Wrong on both counts. I find Dr. Pollard’s statements alarming rather than touching. His statements also indicate a clear intention to deny treatment by medicaid. If such attempts are made by a private insurer to do this, a consumer always has recourse to the courts and to not give their business to insurers with a poor track record of paying for treatment. When the government is the insurer, no such options are available for ill treated consumers.

  • Having legal recourse after an insurance company has denied coverage is virtually no recourse at all unless your emergency medical condition is courteous enough to wait up to several years while you pursue a (hopefully) favorable verdict. Private insurers are also largely immune to having their customers vote with their wallets, since most people can only feasibly afford the insurance their employer has chosen to offer. There seems to be some implication that the scenario encountered by Dr. Pollard can’t or doesn’t happen when private insurers are involved despite the fact that it can and does all the time.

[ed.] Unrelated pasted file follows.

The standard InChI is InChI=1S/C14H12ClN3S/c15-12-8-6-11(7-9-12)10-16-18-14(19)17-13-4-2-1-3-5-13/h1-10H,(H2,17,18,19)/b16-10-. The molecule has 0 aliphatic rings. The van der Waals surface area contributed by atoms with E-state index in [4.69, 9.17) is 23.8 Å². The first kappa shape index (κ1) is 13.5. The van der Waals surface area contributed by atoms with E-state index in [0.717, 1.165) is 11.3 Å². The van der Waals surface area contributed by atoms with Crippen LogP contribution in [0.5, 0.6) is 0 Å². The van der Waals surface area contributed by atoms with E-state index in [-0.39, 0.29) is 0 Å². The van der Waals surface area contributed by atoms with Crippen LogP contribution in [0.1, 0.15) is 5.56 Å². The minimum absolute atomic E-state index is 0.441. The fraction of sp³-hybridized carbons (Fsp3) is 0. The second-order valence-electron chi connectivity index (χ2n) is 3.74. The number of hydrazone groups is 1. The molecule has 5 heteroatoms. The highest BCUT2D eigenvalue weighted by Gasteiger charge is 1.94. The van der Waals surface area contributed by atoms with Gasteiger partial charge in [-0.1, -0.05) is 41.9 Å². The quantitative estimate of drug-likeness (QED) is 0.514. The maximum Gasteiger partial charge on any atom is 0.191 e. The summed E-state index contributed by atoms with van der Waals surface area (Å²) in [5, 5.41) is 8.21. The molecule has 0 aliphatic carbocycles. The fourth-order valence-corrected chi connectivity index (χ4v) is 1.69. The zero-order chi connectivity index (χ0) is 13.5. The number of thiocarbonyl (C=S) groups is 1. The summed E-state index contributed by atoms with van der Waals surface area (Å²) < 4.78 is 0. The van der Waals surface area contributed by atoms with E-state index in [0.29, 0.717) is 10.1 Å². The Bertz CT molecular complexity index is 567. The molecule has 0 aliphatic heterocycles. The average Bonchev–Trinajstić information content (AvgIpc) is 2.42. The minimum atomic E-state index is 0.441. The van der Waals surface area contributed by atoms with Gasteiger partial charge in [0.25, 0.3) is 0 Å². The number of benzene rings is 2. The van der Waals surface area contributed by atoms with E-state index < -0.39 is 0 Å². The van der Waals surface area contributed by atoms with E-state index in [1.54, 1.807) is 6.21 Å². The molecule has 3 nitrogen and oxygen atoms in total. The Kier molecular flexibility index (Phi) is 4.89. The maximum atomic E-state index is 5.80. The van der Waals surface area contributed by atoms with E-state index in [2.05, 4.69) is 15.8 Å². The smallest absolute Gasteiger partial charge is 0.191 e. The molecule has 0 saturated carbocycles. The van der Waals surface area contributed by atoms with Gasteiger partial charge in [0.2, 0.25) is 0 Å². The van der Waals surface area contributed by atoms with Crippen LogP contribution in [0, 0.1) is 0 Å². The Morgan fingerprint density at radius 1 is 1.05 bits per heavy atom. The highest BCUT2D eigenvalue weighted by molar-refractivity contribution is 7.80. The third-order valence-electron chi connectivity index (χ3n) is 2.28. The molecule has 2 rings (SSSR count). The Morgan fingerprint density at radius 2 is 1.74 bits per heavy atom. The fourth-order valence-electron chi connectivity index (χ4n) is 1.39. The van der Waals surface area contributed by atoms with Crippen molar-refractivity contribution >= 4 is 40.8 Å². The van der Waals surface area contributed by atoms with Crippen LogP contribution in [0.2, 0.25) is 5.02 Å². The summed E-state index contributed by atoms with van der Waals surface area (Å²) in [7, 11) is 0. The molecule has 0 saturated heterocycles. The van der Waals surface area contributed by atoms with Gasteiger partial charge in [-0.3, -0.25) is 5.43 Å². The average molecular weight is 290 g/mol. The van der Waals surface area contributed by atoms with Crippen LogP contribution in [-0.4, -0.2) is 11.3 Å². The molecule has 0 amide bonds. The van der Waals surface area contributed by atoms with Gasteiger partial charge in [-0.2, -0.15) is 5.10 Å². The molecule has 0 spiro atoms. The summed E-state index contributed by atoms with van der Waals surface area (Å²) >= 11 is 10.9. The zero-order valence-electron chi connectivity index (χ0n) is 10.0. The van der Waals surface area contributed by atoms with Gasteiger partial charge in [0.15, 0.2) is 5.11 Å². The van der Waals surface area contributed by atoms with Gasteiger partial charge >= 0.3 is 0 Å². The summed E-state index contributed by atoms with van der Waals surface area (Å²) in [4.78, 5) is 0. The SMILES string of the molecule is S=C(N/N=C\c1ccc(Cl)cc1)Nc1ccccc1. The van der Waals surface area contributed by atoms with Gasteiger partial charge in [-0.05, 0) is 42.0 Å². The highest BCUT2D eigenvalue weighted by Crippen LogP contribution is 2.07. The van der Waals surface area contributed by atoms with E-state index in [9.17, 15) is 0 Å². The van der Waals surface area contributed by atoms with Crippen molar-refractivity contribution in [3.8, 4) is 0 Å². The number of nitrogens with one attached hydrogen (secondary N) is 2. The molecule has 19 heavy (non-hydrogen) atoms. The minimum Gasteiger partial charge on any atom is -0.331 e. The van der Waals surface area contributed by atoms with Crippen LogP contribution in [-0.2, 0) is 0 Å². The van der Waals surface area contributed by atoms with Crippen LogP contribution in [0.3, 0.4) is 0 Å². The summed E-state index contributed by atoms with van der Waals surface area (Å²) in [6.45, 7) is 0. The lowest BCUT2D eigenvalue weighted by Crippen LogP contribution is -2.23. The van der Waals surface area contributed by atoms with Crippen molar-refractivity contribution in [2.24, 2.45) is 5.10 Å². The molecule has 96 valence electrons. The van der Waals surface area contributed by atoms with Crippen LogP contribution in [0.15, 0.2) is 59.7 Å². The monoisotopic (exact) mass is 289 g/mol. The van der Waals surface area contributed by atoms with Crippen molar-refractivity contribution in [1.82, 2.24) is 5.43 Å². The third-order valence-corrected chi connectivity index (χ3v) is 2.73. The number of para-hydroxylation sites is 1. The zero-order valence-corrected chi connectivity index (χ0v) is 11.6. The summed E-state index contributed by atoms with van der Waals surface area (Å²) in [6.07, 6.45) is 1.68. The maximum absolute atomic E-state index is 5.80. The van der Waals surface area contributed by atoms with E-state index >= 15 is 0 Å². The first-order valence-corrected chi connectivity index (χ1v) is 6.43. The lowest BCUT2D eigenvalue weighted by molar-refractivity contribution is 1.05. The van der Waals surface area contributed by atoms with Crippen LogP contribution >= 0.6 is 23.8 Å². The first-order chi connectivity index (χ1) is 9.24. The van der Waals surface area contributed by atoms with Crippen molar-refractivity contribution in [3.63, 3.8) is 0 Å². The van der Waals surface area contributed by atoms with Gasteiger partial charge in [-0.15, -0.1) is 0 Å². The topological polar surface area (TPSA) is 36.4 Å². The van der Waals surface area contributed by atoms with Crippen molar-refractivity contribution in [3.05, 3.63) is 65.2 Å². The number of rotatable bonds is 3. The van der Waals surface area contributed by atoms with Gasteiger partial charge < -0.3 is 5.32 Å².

• djr,

    a reformed health care system would result in more rationing of care.

    Not a reformed health care system – a GOVERNMENT health care system.

    The difference with private insurers is that the coverage limits are written into the policy agreement, if the insurer does not abide by them, you have recourse to the government. If you’re on a government health care program, your recourse is “the hospice chute”.

  • djr,

    can you provide an example where a health insurance company has offered to kill it’s customer?

    Problems with enforcement in the current system do not get solved by throwing “the baby out with the bathwater”. The current system works for the overwhelming majority, the problems need to be fixed but that doesn’t mean it’s flawed in general.

    since most people can only feasibly afford the insurance their employer has chosen to offer.

    There’s a “change” we can all believe in right? Allow individuals to economically purchase a state approved plan for themselves? Wait…. the Republicans proposed this plan several times and the big “O” and all his cronies voted against it.

    ps. I’m unaware of any euthansia promotors at the top levels of private insurance companies…apparently you are, or you would see the difference.